“This work all started in a very peculiar way…” Kyriakos Stylianou begins, his eyes shining as we get to the point in the interview he has been waiting for. The chance to talk about his groundbreaking research that has been published in the December edition of Nature Magazine.
The Terence Bradshaw Chemistry Professor at Oregon State, Stylianou has been studying materials science since he began his Ph.D. at the University of Liverpool in 2007. His work has resulted in papers published in prestigious journals and several awards including the Marie Curie Fellowship in 2012. At OSU, where he joined as an assistant professor in 2019, he hopes to continue his longstanding work on metal-organic frameworks (MOFs) and share his passion for research with his students.
“I would like to start mentoring and supervising students, and hopefully develop the new leading scientists of the future,” says Stylianou.
MOFs are porous, crystalline materials that are composed of metal ions and organic ‘linker’ molecules known as ligands. Their intelligently designed composition results in a hollow cage-like structure that is extraordinarily useful for a variety of applications. Their structure can be fine-tuned for different applications by changing the size or composition of metal ions or ligands. Even now, scientists like Stylianou are only now beginning to scratch the surface of what these MOF materials are capable of.
“We were having lunch with one of my colleagues, [Peter Boyd], and discussing the problems in our world and how we can tackle them,” Stylianou continued. “Pete mentioned that he had developed a library that included over 325,000 MOF materials. He had screened these materials to identify an active site to capture CO2.”
One of the main challenges scientists working with MOFs experience is water solubility. In nearly every case, when MOFs come into contact with water, they either hydrolyze and break down, or are attracted to the water ions which outcompete CO2 for adsorption. Previous carbon capture experiments had required drying the gasses before filtering out CO2, a time consuming and expensive process.
“I would like to start mentoring and supervising students, and hopefully develop the new leading scientists of the future.”— Kyriakos Stylianou
Among the 325,000 MOFs that were screened, only two were identified that would remain stable in the presence of water, and were the right size and polarity to bind with CO2 and not with water.
“We were inspired by his study, and we went into the lab and synthesized the two materials which both have this active site,” Stylianou continued. “The design was perfect.”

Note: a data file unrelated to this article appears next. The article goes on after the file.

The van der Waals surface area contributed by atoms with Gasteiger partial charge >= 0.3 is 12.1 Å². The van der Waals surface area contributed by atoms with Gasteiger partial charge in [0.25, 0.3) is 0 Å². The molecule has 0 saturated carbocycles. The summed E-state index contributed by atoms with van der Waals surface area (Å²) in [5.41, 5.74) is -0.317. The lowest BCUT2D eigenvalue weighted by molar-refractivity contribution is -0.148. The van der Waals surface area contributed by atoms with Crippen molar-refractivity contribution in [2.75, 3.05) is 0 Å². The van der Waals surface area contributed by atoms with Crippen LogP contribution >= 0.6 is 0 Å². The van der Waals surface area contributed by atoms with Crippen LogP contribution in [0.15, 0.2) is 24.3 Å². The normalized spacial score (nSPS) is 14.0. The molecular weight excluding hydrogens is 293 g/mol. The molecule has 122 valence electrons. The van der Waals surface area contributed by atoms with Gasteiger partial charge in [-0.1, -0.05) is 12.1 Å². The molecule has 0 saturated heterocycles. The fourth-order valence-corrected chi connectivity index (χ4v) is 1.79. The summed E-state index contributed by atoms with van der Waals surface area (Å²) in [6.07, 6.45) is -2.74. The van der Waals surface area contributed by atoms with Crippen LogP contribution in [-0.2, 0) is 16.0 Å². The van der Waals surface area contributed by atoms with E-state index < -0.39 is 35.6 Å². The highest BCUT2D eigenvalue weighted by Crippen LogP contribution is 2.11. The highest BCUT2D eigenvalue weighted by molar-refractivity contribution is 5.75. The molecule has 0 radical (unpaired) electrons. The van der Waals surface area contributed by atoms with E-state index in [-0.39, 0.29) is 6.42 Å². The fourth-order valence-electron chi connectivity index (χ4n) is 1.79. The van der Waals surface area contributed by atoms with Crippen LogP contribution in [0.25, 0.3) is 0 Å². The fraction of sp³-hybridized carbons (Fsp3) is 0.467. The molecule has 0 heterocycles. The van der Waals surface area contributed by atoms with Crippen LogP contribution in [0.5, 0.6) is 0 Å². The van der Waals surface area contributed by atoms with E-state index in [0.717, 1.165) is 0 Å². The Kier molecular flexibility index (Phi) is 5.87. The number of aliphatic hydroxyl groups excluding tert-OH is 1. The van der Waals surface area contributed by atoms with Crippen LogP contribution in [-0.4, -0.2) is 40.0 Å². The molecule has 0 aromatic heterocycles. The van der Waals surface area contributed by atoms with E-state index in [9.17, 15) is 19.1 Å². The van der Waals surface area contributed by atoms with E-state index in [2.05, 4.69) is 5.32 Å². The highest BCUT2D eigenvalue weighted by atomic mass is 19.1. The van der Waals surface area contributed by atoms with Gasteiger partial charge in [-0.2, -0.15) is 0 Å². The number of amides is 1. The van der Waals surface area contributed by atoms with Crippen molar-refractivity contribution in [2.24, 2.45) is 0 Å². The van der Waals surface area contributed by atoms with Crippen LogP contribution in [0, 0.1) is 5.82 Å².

Not only did the MOFs, synthesized by graduate student Arunraj Chidambaram, successfully separate CO2, they outperformed previously existing carbon removal materials including zeolite 13x and activated carbon.
These studies are particularly important at a time when projections for climate change due to CO2 and other greenhouse gasses are increasingly alarming. According to an October 2019 report from NASA, carbon dioxide in the atmosphere has increased 48% since the beginning of the industrial age, with one quarter of the increase taking place in the past 20 years.
In contrast to many other greenhouse gasses, CO2 is also problematic due to its longevity. Once introduced to the atmosphere, it will linger on well beyond the human lifespan, from 300 to 1,000 years. With so much at stake, developing technology to reduce the CO2 levels in the atmosphere is crucial.
“I don’t want to make materials just for my lab. We are trying to make materials in the lab that can have some impact on our community.”
By using aluminum, a relatively cheap and abundant material, Stylianou hopes to develop a product that will be cheaper and more widely available than any other product currently on the market.
“Hopefully we can combine our fundamental results and our materials with industry partners and maximize the potential of these materials,” says Stylianou. “OSU is the right place to explore this. We have a lot of opportunities.”
A native of Cyprus, Stylianou was raised speaking Greek throughout his childhood and undergraduate years at the University of Ioannina in Greece. He went on to do his Ph.D. in materials chemistry at the University of Liverpool, England. Upon completion of his thesis, he was awarded the Marie Curie Award to work at the Catalan Institute of Nanoscience and Nanotechnology in Barcelona, Spain.
In 2015, Stylianou moved to the École Polytechnique Fédérale de Lausanne in Sion, Switzerland, where he began his independent research career as a team leader. His work in Switzerland led to many publications on the synthesis of MOFs for a wide variety of applications including hydrogen generation and water purification, as well as marked the beginning of his carbon capture research.
At OSU, Stylianou looks forward to expanding the scope of this research and making it more available to the world at large.
“I don’t want to make materials just for my lab,” he explains. “We are trying to make materials in the lab that can have some impact on our community.”